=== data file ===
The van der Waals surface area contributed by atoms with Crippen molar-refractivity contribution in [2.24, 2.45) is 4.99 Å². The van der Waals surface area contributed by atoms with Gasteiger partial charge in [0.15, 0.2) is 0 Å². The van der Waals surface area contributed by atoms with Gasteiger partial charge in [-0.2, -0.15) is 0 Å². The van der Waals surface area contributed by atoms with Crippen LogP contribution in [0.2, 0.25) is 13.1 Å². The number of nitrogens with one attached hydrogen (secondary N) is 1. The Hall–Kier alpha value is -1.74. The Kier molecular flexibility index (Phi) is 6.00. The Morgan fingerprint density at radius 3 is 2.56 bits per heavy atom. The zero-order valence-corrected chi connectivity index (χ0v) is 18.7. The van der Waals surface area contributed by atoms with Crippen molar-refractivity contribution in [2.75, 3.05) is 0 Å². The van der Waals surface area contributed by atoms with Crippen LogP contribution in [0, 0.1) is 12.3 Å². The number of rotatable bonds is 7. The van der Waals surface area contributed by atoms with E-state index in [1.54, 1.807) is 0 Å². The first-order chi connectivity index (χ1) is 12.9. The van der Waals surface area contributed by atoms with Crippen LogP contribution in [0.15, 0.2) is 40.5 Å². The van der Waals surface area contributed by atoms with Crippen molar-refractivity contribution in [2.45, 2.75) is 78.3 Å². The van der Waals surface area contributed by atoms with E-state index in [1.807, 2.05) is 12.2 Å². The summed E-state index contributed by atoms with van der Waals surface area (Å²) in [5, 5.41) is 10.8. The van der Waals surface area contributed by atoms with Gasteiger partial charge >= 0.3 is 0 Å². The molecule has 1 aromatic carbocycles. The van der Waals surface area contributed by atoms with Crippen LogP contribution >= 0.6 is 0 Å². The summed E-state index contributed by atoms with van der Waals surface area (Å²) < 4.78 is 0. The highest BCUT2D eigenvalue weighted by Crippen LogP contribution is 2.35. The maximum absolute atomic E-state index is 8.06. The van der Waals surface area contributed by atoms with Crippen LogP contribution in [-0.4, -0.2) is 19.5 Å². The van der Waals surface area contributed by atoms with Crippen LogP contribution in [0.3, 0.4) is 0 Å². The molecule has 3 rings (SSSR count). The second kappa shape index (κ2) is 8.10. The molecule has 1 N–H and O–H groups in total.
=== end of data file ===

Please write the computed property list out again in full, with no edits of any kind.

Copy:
The van der Waals surface area contributed by atoms with Crippen molar-refractivity contribution in [2.24, 2.45) is 4.99 Å². The van der Waals surface area contributed by atoms with Gasteiger partial charge in [0.15, 0.2) is 0 Å². The van der Waals surface area contributed by atoms with Gasteiger partial charge in [-0.2, -0.15) is 0 Å². The van der Waals surface area contributed by atoms with Crippen LogP contribution in [0.2, 0.25) is 13.1 Å². The number of nitrogens with one attached hydrogen (secondary N) is 1. The Hall–Kier alpha value is -1.74. The Kier molecular flexibility index (Phi) is 6.00. The Morgan fingerprint density at radius 3 is 2.56 bits per heavy atom. The zero-order valence-corrected chi connectivity index (χ0v) is 18.7. The van der Waals surface area contributed by atoms with Crippen molar-refractivity contribution in [2.75, 3.05) is 0 Å². The van der Waals surface area contributed by atoms with Crippen LogP contribution in [0, 0.1) is 12.3 Å². The number of rotatable bonds is 7. The van der Waals surface area contributed by atoms with E-state index in [1.54, 1.807) is 0 Å². The first-order chi connectivity index (χ1) is 12.9. The van der Waals surface area contributed by atoms with Crippen LogP contribution in [0.15, 0.2) is 40.5 Å². The van der Waals surface area contributed by atoms with Crippen molar-refractivity contribution in [2.45, 2.75) is 78.3 Å². The van der Waals surface area contributed by atoms with E-state index in [1.807, 2.05) is 12.2 Å². The summed E-state index contributed by atoms with van der Waals surface area (Å²) in [5, 5.41) is 10.8. The van der Waals surface area contributed by atoms with Gasteiger partial charge >= 0.3 is 0 Å². The molecule has 1 aromatic carbocycles. The van der Waals surface area contributed by atoms with Crippen LogP contribution >= 0.6 is 0 Å². The summed E-state index contributed by atoms with van der Waals surface area (Å²) < 4.78 is 0. The highest BCUT2D eigenvalue weighted by Crippen LogP contribution is 2.35. The maximum absolute atomic E-state index is 8.06. The van der Waals surface area contributed by atoms with Crippen LogP contribution in [-0.4, -0.2) is 19.5 Å². The van der Waals surface area contributed by atoms with Crippen LogP contribution in [0.3, 0.4) is 0 Å². The molecule has 3 rings (SSSR count). The second kappa shape index (κ2) is 8.10. The molecule has 1 N–H and O–H groups in total.